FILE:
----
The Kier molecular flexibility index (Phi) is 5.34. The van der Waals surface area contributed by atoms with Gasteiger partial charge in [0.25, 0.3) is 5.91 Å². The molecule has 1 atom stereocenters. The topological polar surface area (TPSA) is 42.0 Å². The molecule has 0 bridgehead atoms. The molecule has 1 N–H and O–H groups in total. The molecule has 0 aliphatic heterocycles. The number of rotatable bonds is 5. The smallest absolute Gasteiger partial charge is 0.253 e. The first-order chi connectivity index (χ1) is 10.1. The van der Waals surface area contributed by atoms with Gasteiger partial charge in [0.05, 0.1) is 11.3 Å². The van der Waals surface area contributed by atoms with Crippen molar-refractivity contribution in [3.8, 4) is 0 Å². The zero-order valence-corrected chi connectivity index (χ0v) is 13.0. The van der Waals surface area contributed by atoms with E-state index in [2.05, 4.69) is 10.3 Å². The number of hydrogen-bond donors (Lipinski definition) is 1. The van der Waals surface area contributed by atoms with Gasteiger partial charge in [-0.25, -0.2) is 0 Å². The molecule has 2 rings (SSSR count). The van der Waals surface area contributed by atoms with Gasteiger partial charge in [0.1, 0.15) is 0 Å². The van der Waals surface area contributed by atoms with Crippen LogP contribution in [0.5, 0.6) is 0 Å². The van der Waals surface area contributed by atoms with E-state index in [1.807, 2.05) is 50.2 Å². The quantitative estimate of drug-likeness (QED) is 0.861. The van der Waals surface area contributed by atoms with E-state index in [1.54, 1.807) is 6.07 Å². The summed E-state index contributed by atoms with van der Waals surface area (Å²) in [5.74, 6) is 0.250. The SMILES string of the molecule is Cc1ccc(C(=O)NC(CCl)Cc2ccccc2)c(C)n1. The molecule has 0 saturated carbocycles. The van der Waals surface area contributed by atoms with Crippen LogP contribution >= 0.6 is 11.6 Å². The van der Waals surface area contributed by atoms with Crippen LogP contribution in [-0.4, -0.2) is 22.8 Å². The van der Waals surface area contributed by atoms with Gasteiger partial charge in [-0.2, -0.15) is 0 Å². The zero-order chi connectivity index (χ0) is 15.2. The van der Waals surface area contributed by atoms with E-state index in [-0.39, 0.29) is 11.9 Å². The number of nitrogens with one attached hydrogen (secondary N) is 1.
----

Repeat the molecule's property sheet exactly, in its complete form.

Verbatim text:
The Kier molecular flexibility index (Phi) is 5.34. The van der Waals surface area contributed by atoms with Gasteiger partial charge in [0.25, 0.3) is 5.91 Å². The molecule has 1 atom stereocenters. The topological polar surface area (TPSA) is 42.0 Å². The molecule has 0 bridgehead atoms. The molecule has 1 N–H and O–H groups in total. The molecule has 0 aliphatic heterocycles. The number of rotatable bonds is 5. The smallest absolute Gasteiger partial charge is 0.253 e. The first-order chi connectivity index (χ1) is 10.1. The van der Waals surface area contributed by atoms with Gasteiger partial charge in [0.05, 0.1) is 11.3 Å². The van der Waals surface area contributed by atoms with Crippen molar-refractivity contribution in [3.8, 4) is 0 Å². The zero-order valence-corrected chi connectivity index (χ0v) is 13.0. The van der Waals surface area contributed by atoms with E-state index in [2.05, 4.69) is 10.3 Å². The number of hydrogen-bond donors (Lipinski definition) is 1. The van der Waals surface area contributed by atoms with Gasteiger partial charge in [-0.25, -0.2) is 0 Å². The molecule has 2 rings (SSSR count). The van der Waals surface area contributed by atoms with Gasteiger partial charge in [0.1, 0.15) is 0 Å². The van der Waals surface area contributed by atoms with Crippen LogP contribution in [0.5, 0.6) is 0 Å². The van der Waals surface area contributed by atoms with E-state index in [1.807, 2.05) is 50.2 Å². The quantitative estimate of drug-likeness (QED) is 0.861. The van der Waals surface area contributed by atoms with E-state index in [1.54, 1.807) is 6.07 Å². The summed E-state index contributed by atoms with van der Waals surface area (Å²) in [5.74, 6) is 0.250. The SMILES string of the molecule is Cc1ccc(C(=O)NC(CCl)Cc2ccccc2)c(C)n1. The molecule has 0 saturated carbocycles. The van der Waals surface area contributed by atoms with Crippen LogP contribution >= 0.6 is 11.6 Å². The van der Waals surface area contributed by atoms with Crippen LogP contribution in [-0.4, -0.2) is 22.8 Å². The van der Waals surface area contributed by atoms with Gasteiger partial charge in [-0.2, -0.15) is 0 Å². The zero-order chi connectivity index (χ0) is 15.2. The van der Waals surface area contributed by atoms with E-state index in [-0.39, 0.29) is 11.9 Å². The number of nitrogens with one attached hydrogen (secondary N) is 1.